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Personal Genetics - Code of Practice

This blog is about personal genetics and disease prevention - the EUROGENE eTEN project was set up and funded by the EU to establish the infrastructure to deliver personal genetics services via practitioner or direct to consumer.

The aim of the blog will be to report on progress of the project and comment on relevant research / developments in related areas. One of the tasks of the project was a review of the European regulatory framework - this has been completed and will be summarised in a later blog (the full review has also been submitted for publication.

The main finding is the absence of formal regulations in place now and the probability that this unclear situation will not change for some time. Meanwhile personal genetics services roar ahead, with prices falling and genome coverage increasing. Our opinion is that we should follow and promote the Industry Code of Practice proposed by the UK Human Genetics Commission (HGC). This code was developed by academics, regulators, industry members and medical stakeholders to cover all aspects including testing, marketing, customer support, quality of information. In the absence of formal regulation we welcome the code and feel very strongly that the customer (both the practitioner and the end-user) should be fully informed about all aspects of the genetic testing services and all information should be easily available online. The first thing that any potential user of a genetic test, is full disclosure and transparency and we also feel that all companies should protect both the industry and consumers by following the HGC guidelines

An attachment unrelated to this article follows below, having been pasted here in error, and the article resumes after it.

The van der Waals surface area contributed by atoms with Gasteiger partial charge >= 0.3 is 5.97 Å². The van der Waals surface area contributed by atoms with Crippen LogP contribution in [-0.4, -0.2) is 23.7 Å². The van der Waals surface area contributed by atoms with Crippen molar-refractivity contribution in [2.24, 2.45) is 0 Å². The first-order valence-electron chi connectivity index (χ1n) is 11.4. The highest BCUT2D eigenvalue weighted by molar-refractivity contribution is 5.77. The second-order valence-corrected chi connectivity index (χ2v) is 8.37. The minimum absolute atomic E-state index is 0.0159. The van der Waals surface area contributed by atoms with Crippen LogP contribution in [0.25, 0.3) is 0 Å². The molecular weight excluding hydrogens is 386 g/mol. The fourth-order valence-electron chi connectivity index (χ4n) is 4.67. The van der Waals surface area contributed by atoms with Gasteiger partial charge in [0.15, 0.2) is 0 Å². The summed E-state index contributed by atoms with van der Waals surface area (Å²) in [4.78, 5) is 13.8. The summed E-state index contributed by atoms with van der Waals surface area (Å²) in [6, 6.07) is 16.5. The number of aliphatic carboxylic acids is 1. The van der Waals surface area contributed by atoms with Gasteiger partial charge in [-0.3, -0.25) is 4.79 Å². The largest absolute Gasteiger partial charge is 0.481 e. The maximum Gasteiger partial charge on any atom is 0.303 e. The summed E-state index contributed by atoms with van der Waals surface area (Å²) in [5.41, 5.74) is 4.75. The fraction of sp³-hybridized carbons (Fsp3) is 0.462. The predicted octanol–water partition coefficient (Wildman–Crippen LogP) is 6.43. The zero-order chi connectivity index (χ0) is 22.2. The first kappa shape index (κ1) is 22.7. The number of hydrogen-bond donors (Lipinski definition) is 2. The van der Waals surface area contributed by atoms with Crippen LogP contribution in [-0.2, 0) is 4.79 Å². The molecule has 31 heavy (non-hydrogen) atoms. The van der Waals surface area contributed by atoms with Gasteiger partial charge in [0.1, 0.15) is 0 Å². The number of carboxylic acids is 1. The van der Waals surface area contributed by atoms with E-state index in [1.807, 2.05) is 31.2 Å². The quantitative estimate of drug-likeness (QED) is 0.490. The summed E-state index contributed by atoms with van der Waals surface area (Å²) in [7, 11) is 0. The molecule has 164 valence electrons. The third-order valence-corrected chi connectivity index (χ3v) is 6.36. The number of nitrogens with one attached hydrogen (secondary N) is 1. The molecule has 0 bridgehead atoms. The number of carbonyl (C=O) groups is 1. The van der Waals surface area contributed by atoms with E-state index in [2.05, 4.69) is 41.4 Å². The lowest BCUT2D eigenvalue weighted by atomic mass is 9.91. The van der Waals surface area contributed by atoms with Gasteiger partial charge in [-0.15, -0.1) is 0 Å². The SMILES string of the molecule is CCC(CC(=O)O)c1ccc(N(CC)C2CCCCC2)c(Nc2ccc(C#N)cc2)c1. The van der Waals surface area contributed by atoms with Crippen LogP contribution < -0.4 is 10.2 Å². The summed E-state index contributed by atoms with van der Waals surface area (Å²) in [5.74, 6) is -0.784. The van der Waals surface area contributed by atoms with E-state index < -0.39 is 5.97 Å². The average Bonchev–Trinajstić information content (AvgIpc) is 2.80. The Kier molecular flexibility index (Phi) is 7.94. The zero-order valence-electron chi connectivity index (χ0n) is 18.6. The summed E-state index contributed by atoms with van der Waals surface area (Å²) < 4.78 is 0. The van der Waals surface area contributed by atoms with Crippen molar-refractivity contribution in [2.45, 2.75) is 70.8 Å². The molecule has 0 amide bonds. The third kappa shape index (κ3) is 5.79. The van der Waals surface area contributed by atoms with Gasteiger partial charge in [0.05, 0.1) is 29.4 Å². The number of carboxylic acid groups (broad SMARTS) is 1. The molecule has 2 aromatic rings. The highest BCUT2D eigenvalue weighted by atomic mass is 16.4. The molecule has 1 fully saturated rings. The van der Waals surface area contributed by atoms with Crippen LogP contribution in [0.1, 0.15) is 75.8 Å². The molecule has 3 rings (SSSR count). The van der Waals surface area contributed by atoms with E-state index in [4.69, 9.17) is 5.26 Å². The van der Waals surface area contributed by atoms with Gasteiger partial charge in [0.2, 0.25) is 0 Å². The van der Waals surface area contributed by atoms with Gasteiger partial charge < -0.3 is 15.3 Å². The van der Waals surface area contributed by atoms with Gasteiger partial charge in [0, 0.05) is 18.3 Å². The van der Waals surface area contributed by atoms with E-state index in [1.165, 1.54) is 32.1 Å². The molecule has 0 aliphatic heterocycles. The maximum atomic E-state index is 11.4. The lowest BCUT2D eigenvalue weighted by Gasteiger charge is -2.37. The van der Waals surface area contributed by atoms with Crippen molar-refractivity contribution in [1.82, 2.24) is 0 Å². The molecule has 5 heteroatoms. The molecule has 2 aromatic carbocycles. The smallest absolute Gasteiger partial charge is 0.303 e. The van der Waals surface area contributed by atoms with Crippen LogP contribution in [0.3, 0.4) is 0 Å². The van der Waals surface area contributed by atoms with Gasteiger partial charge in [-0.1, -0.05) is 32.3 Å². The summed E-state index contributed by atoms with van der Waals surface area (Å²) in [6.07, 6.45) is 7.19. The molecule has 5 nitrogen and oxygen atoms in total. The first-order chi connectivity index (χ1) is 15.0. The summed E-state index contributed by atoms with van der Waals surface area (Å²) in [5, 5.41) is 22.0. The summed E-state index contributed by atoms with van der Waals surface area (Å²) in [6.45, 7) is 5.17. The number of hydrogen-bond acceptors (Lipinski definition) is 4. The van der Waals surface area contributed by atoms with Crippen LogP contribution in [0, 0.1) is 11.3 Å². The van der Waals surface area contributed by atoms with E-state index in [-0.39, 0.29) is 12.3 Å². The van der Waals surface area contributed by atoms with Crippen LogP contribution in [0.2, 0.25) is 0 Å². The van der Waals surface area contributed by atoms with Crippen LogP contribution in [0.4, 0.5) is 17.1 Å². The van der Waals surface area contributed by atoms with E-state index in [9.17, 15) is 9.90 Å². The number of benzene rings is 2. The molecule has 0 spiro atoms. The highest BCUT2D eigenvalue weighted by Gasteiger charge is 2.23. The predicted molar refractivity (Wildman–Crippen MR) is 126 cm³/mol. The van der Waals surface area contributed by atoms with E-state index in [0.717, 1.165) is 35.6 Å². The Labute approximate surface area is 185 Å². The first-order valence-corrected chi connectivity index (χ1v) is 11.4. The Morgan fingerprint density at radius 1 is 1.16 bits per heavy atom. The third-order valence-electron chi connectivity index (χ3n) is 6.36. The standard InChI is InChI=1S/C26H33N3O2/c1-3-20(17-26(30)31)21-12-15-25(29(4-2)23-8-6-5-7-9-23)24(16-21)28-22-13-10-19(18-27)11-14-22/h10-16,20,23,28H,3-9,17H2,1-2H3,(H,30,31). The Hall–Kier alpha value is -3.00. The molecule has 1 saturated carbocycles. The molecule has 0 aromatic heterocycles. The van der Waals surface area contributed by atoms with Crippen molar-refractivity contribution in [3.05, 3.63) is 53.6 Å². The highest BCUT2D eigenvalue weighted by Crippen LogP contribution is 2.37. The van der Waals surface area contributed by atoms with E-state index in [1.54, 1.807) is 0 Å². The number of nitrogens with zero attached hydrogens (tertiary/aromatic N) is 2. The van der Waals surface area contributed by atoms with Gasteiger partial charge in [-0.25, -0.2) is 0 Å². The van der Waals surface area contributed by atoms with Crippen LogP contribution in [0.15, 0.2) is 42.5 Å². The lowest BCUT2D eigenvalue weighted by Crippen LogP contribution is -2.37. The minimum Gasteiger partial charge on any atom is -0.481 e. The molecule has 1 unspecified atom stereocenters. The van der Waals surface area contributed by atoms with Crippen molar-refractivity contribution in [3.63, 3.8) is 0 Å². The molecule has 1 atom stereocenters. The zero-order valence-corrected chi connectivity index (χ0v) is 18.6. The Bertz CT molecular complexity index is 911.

“Common Framework of Principles for direct-to-consumer genetic testing services”

Claims must be accurate (promotional and technical), evidence transparent
• Genetic variants tested must have been clinically validated
• Risk assessments must use accepted methods and be transparent
• Clarity on privacy and use of customer’s DNA
• Full and clear information for the customer to understand the test including accuracy and limitations
• Recommendations to purchase follow-on products (e.g. supplements) must be fully and transparently supported by scientific evidence
• For some tests professional genetic and medical help should be available if needed
• Tests should not be supplied DTC to adults unable to provide informed consent


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